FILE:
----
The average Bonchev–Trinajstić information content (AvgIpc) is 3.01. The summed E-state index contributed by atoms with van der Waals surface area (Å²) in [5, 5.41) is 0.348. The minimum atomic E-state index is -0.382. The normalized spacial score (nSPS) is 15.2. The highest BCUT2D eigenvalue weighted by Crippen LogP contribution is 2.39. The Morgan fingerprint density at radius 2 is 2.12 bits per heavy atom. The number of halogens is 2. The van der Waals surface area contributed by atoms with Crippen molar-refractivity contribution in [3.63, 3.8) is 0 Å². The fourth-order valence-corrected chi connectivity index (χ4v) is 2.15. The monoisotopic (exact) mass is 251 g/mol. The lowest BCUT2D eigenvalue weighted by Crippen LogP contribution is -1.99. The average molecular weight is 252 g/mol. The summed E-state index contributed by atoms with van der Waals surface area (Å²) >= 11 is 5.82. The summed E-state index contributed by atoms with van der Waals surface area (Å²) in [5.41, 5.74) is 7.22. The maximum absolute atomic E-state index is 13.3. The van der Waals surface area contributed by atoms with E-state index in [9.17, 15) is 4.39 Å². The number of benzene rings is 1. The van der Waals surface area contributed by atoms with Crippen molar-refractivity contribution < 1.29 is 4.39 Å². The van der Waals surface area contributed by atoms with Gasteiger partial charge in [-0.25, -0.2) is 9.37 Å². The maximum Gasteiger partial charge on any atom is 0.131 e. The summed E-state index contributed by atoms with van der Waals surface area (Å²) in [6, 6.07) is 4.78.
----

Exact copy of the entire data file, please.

The average Bonchev–Trinajstić information content (AvgIpc) is 3.01. The summed E-state index contributed by atoms with van der Waals surface area (Å²) in [5, 5.41) is 0.348. The minimum atomic E-state index is -0.382. The normalized spacial score (nSPS) is 15.2. The highest BCUT2D eigenvalue weighted by Crippen LogP contribution is 2.39. The Morgan fingerprint density at radius 2 is 2.12 bits per heavy atom. The number of halogens is 2. The van der Waals surface area contributed by atoms with Crippen molar-refractivity contribution in [3.63, 3.8) is 0 Å². The fourth-order valence-corrected chi connectivity index (χ4v) is 2.15. The monoisotopic (exact) mass is 251 g/mol. The lowest BCUT2D eigenvalue weighted by Crippen LogP contribution is -1.99. The average molecular weight is 252 g/mol. The summed E-state index contributed by atoms with van der Waals surface area (Å²) >= 11 is 5.82. The summed E-state index contributed by atoms with van der Waals surface area (Å²) in [5.41, 5.74) is 7.22. The maximum absolute atomic E-state index is 13.3. The van der Waals surface area contributed by atoms with E-state index in [9.17, 15) is 4.39 Å². The number of benzene rings is 1. The van der Waals surface area contributed by atoms with Crippen molar-refractivity contribution < 1.29 is 4.39 Å². The van der Waals surface area contributed by atoms with Gasteiger partial charge in [-0.25, -0.2) is 9.37 Å². The maximum Gasteiger partial charge on any atom is 0.131 e. The summed E-state index contributed by atoms with van der Waals surface area (Å²) in [6, 6.07) is 4.78.